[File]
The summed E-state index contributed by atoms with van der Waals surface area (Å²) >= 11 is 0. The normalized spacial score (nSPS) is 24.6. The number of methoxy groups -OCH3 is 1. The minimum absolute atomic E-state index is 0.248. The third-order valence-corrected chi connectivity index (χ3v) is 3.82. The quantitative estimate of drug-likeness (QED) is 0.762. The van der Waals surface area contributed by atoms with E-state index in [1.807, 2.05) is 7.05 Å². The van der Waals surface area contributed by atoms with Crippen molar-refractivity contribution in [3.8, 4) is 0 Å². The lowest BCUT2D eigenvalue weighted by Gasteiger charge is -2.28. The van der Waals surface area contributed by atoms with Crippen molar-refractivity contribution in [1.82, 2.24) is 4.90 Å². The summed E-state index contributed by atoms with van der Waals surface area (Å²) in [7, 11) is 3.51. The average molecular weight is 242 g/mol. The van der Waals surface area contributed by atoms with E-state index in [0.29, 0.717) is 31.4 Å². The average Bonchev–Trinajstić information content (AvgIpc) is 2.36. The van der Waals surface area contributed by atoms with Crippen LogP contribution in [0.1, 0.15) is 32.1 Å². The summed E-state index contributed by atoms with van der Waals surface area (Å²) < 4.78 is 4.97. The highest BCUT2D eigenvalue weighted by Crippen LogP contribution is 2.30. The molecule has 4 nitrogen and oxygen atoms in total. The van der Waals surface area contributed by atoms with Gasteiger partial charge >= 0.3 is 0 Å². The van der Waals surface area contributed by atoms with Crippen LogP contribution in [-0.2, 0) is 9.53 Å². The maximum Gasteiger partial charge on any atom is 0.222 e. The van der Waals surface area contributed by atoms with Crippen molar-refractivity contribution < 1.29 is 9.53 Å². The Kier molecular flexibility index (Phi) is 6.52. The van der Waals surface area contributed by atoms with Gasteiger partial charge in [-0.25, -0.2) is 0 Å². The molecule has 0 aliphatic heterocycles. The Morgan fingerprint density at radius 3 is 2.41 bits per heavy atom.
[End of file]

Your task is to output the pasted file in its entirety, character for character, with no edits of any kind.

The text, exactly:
The summed E-state index contributed by atoms with van der Waals surface area (Å²) >= 11 is 0. The normalized spacial score (nSPS) is 24.6. The number of methoxy groups -OCH3 is 1. The minimum absolute atomic E-state index is 0.248. The third-order valence-corrected chi connectivity index (χ3v) is 3.82. The quantitative estimate of drug-likeness (QED) is 0.762. The van der Waals surface area contributed by atoms with E-state index in [1.807, 2.05) is 7.05 Å². The van der Waals surface area contributed by atoms with Crippen molar-refractivity contribution in [3.8, 4) is 0 Å². The lowest BCUT2D eigenvalue weighted by Gasteiger charge is -2.28. The van der Waals surface area contributed by atoms with Crippen molar-refractivity contribution in [1.82, 2.24) is 4.90 Å². The summed E-state index contributed by atoms with van der Waals surface area (Å²) in [7, 11) is 3.51. The average molecular weight is 242 g/mol. The van der Waals surface area contributed by atoms with E-state index in [0.29, 0.717) is 31.4 Å². The average Bonchev–Trinajstić information content (AvgIpc) is 2.36. The van der Waals surface area contributed by atoms with Crippen LogP contribution in [0.1, 0.15) is 32.1 Å². The summed E-state index contributed by atoms with van der Waals surface area (Å²) < 4.78 is 4.97. The highest BCUT2D eigenvalue weighted by Crippen LogP contribution is 2.30. The molecule has 4 nitrogen and oxygen atoms in total. The van der Waals surface area contributed by atoms with Gasteiger partial charge >= 0.3 is 0 Å². The van der Waals surface area contributed by atoms with Crippen LogP contribution in [-0.2, 0) is 9.53 Å². The maximum Gasteiger partial charge on any atom is 0.222 e. The van der Waals surface area contributed by atoms with Crippen molar-refractivity contribution < 1.29 is 9.53 Å². The Kier molecular flexibility index (Phi) is 6.52. The van der Waals surface area contributed by atoms with Gasteiger partial charge in [-0.25, -0.2) is 0 Å². The molecule has 0 aliphatic heterocycles. The Morgan fingerprint density at radius 3 is 2.41 bits per heavy atom.